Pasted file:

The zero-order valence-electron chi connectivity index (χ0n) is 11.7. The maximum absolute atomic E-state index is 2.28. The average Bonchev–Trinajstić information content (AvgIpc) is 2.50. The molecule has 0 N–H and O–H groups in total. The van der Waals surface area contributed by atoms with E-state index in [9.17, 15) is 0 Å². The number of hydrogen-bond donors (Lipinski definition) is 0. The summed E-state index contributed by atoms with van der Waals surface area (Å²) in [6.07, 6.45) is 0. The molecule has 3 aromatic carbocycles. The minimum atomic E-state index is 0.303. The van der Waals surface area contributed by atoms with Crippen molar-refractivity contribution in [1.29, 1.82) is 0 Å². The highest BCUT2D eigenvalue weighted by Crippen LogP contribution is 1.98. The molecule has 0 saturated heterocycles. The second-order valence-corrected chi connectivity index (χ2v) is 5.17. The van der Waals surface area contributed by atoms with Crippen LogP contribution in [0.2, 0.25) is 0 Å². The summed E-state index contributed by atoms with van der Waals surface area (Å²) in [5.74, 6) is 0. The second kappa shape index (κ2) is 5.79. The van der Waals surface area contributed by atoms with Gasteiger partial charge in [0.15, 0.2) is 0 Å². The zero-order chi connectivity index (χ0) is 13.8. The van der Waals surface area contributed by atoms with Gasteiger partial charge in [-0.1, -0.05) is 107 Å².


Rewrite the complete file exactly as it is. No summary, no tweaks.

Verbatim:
The zero-order valence-electron chi connectivity index (χ0n) is 11.7. The maximum absolute atomic E-state index is 2.28. The average Bonchev–Trinajstić information content (AvgIpc) is 2.50. The molecule has 0 N–H and O–H groups in total. The van der Waals surface area contributed by atoms with E-state index in [9.17, 15) is 0 Å². The number of hydrogen-bond donors (Lipinski definition) is 0. The summed E-state index contributed by atoms with van der Waals surface area (Å²) in [6.07, 6.45) is 0. The molecule has 3 aromatic carbocycles. The minimum atomic E-state index is 0.303. The van der Waals surface area contributed by atoms with Crippen molar-refractivity contribution in [1.29, 1.82) is 0 Å². The highest BCUT2D eigenvalue weighted by Crippen LogP contribution is 1.98. The molecule has 0 saturated heterocycles. The second-order valence-corrected chi connectivity index (χ2v) is 5.17. The van der Waals surface area contributed by atoms with Crippen LogP contribution in [0.2, 0.25) is 0 Å². The summed E-state index contributed by atoms with van der Waals surface area (Å²) in [5.74, 6) is 0. The second kappa shape index (κ2) is 5.79. The van der Waals surface area contributed by atoms with Gasteiger partial charge in [0.15, 0.2) is 0 Å². The zero-order chi connectivity index (χ0) is 13.8. The van der Waals surface area contributed by atoms with Gasteiger partial charge in [-0.1, -0.05) is 107 Å².